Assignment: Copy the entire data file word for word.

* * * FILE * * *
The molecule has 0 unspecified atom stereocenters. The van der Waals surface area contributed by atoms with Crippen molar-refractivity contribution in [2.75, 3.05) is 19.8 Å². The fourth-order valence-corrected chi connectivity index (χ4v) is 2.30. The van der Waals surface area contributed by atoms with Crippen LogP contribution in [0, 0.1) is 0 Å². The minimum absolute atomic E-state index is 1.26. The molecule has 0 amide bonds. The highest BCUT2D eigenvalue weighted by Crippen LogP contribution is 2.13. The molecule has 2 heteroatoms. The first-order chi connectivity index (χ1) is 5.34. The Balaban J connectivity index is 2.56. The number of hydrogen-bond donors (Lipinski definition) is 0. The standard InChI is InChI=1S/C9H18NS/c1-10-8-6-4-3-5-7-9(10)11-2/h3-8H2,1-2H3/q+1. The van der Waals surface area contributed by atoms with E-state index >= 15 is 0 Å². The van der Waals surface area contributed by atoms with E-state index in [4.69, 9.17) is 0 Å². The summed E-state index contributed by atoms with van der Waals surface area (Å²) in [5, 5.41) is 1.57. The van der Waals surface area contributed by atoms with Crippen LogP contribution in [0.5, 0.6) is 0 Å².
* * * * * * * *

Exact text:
The molecule has 0 unspecified atom stereocenters. The van der Waals surface area contributed by atoms with Crippen molar-refractivity contribution in [2.75, 3.05) is 19.8 Å². The fourth-order valence-corrected chi connectivity index (χ4v) is 2.30. The van der Waals surface area contributed by atoms with Crippen LogP contribution in [0, 0.1) is 0 Å². The minimum absolute atomic E-state index is 1.26. The molecule has 0 amide bonds. The highest BCUT2D eigenvalue weighted by Crippen LogP contribution is 2.13. The molecule has 2 heteroatoms. The first-order chi connectivity index (χ1) is 5.34. The Balaban J connectivity index is 2.56. The number of hydrogen-bond donors (Lipinski definition) is 0. The standard InChI is InChI=1S/C9H18NS/c1-10-8-6-4-3-5-7-9(10)11-2/h3-8H2,1-2H3/q+1. The van der Waals surface area contributed by atoms with E-state index >= 15 is 0 Å². The van der Waals surface area contributed by atoms with E-state index in [4.69, 9.17) is 0 Å². The summed E-state index contributed by atoms with van der Waals surface area (Å²) in [5, 5.41) is 1.57. The van der Waals surface area contributed by atoms with Crippen LogP contribution in [0.5, 0.6) is 0 Å².